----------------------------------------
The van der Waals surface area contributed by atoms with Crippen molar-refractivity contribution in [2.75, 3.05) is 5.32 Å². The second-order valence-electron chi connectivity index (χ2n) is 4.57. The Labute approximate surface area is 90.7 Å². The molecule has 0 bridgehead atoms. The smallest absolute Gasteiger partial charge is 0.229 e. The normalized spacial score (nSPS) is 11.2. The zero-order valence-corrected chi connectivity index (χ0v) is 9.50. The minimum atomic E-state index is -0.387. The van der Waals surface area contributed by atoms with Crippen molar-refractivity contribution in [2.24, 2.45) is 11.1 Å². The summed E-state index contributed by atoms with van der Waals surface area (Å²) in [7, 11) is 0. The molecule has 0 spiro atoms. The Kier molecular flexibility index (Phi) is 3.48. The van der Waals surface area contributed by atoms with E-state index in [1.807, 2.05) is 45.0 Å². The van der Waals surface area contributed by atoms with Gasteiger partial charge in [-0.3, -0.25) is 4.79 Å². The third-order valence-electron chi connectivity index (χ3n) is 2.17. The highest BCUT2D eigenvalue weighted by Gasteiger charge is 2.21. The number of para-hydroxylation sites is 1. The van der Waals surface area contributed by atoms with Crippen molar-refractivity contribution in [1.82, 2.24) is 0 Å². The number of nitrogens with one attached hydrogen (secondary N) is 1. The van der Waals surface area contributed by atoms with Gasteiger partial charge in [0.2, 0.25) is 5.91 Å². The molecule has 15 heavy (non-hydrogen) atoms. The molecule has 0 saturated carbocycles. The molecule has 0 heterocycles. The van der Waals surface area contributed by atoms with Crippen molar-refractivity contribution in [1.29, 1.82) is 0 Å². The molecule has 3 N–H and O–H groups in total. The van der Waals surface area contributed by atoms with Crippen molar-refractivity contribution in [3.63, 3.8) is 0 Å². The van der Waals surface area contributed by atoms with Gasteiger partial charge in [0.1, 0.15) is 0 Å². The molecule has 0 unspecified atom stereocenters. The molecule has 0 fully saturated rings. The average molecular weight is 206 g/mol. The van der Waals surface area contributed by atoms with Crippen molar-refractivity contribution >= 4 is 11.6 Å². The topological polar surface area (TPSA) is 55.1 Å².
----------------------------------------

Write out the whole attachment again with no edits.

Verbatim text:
The van der Waals surface area contributed by atoms with Crippen molar-refractivity contribution in [2.75, 3.05) is 5.32 Å². The second-order valence-electron chi connectivity index (χ2n) is 4.57. The Labute approximate surface area is 90.7 Å². The molecule has 0 bridgehead atoms. The smallest absolute Gasteiger partial charge is 0.229 e. The normalized spacial score (nSPS) is 11.2. The zero-order valence-corrected chi connectivity index (χ0v) is 9.50. The minimum atomic E-state index is -0.387. The van der Waals surface area contributed by atoms with Crippen molar-refractivity contribution in [2.24, 2.45) is 11.1 Å². The summed E-state index contributed by atoms with van der Waals surface area (Å²) in [7, 11) is 0. The molecule has 0 spiro atoms. The Kier molecular flexibility index (Phi) is 3.48. The van der Waals surface area contributed by atoms with E-state index in [1.807, 2.05) is 45.0 Å². The van der Waals surface area contributed by atoms with Gasteiger partial charge in [-0.3, -0.25) is 4.79 Å². The third-order valence-electron chi connectivity index (χ3n) is 2.17. The highest BCUT2D eigenvalue weighted by Gasteiger charge is 2.21. The number of para-hydroxylation sites is 1. The van der Waals surface area contributed by atoms with Crippen molar-refractivity contribution in [1.82, 2.24) is 0 Å². The number of nitrogens with one attached hydrogen (secondary N) is 1. The van der Waals surface area contributed by atoms with Gasteiger partial charge in [0.2, 0.25) is 5.91 Å². The molecule has 15 heavy (non-hydrogen) atoms. The molecule has 0 saturated carbocycles. The molecule has 0 heterocycles. The van der Waals surface area contributed by atoms with Crippen molar-refractivity contribution in [1.29, 1.82) is 0 Å². The molecule has 3 N–H and O–H groups in total. The van der Waals surface area contributed by atoms with Crippen molar-refractivity contribution in [3.63, 3.8) is 0 Å². The van der Waals surface area contributed by atoms with Gasteiger partial charge in [0.1, 0.15) is 0 Å². The molecule has 0 unspecified atom stereocenters. The molecule has 0 fully saturated rings. The average molecular weight is 206 g/mol. The van der Waals surface area contributed by atoms with Crippen molar-refractivity contribution >= 4 is 11.6 Å². The topological polar surface area (TPSA) is 55.1 Å².